Prejudicial Language

The gender disorders of the DSM-IV and its supporting publications contain wording that is insensitive to the prejudice that transgendered individuals face and, in one instance, particularly offensive.

The Label Fetish

The burden of social stigma suffered by transgendered people is worsened by medical classification (Bolin, 1988). Transvestic fetishism, in particular, is presented in a most demeaning manner. Transvestism in the DSM-III was renamed "transvestic fetishism" in the DSM-III-R (APA, 1987). This misleading label serves to sexualize a diagnosis that, as described earlier, does not clearly require a sexual context. Crossdressing by males very often represents a social expression of an inner sense of identity. In fact, the clinical literature cites many cases, considered diagnosable under transvestic fetishism, which present no sexual motivation for cross-dressing and by no means represent fetishism (Wise & Meyer, 1980). Moreover, the transvestic fetishism category is classified as a sexual paraphilia in the Sexual and Gender Identity Disorders section of the DSM-IV (APA, 1994, pp. 522-532):

This classification serves to legitimize stereotypes that unfairly associate cross-gender expression with criminal or harmful conduct.

The Fashion Plate

The DSM-IV Casebook (Spitzer, ed., 1994, pp. 257-9) presents the case of a retired male for whom a diagnosis of transvestic fetishism is recommended. The title of this section, "the Fashion Plate," is remarkably offensive and demeaning. It serves to ridicule an entire class of gender nonconforming males who have come to rely on the medical professions for understanding and compassion.

Clinical Significance Confusion

The focus of psychiatric classification in the early 1970s shifted from cause to consequence. Thomas Sasz's (1961) broad criticism of psychiatric nosology had a profound influence on the deletion of homosexuality from the DSM and later changes in the definition of mental illness (Zucker, 1995; Bayer, 1981). Consequently, distress and impairment became central to the definition of mental disorder in the DSM-IV (APA, 1994, p. xxi). A clinical significance criterion was added to all Sexual and Gender Identity disorders, including transvestic fetishism and gender identity disorder:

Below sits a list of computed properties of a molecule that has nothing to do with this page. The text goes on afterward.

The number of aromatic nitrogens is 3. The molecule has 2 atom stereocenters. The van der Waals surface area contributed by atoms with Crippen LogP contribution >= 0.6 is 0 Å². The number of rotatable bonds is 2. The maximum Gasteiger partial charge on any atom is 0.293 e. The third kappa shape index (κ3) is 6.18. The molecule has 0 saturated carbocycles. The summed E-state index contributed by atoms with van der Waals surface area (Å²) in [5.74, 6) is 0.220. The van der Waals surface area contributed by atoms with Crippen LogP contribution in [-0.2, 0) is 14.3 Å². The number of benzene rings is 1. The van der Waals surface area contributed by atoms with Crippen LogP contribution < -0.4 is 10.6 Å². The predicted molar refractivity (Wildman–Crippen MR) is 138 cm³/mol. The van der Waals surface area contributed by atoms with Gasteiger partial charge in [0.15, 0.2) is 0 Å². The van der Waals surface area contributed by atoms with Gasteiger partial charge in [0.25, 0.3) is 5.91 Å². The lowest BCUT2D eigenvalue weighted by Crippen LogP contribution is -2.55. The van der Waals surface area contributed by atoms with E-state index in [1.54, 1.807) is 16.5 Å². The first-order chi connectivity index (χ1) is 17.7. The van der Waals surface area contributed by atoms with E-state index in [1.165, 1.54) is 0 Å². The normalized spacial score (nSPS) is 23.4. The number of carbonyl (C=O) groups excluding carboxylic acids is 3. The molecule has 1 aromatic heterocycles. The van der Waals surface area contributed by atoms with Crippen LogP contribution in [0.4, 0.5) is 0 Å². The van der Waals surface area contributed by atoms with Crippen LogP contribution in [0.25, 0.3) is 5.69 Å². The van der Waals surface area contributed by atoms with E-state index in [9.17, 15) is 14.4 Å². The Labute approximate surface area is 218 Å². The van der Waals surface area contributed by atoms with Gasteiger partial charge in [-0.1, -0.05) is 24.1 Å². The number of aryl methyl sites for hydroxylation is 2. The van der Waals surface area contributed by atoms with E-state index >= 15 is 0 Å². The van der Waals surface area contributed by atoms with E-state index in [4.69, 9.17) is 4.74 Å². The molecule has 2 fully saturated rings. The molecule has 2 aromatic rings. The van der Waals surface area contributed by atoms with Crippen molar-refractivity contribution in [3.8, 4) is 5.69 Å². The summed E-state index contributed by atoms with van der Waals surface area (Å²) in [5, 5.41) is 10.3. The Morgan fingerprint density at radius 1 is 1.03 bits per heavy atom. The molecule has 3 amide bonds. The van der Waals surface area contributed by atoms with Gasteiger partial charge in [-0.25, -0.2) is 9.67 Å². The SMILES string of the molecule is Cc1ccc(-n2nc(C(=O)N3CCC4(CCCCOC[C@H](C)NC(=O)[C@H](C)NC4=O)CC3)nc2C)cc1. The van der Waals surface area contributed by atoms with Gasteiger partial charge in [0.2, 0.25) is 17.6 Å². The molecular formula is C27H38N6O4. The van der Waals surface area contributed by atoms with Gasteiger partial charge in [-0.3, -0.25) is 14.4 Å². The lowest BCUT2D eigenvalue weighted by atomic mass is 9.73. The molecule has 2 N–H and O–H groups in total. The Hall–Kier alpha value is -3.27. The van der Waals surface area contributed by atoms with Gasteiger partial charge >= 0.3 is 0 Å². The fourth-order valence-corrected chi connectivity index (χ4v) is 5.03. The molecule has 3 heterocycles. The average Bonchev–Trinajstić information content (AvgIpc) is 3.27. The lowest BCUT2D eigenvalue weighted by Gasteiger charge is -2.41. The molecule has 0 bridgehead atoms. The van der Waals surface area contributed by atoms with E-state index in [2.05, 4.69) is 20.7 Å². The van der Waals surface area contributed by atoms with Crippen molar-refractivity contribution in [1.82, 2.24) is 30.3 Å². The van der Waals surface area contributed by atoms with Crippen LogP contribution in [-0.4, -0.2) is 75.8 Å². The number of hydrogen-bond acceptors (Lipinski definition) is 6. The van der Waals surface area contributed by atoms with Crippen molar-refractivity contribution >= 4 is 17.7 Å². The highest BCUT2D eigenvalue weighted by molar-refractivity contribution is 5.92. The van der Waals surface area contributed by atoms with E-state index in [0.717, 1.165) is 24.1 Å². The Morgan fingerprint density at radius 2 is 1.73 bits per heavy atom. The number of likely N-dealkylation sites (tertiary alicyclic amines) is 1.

A Distressing Lack of Consensus

Distress and impairment are not specifically defined for transgendered people in the DSM-IV. They are left to the interpretation of the reader. Tolerant clinicians may infer that transgender identity or expression is not inherently impairing, but that societal intolerance and prejudice are to blame for the distress and internalized shame that transpeople often suffer (Brown, 1995). Intolerant clinicians may infer the opposite: that cross-gender identity or expression by definition constitutes an impairment regardless of the individual's happiness or well-being.

Both views are unfortunately justified by the current wording of the DSM-I and were not resolved within the APA when the criteria were written (Zucker & Blanchard, 1995). As a case in point, Zucker and others have pointed out that an identical clinical significance criterion to the pedophilia disorder could be interpreted to exclude ego syntonic (self-accepting) child molesters from diagnosis. The APA emphatically denied this, stating that pedophilia "by definition constitutes impairment" (APA, 1996). Clearly, the present GID and TF diagnoses may just as easily be interpreted to constitute impairment by definition and to implicate all transgendered individuals.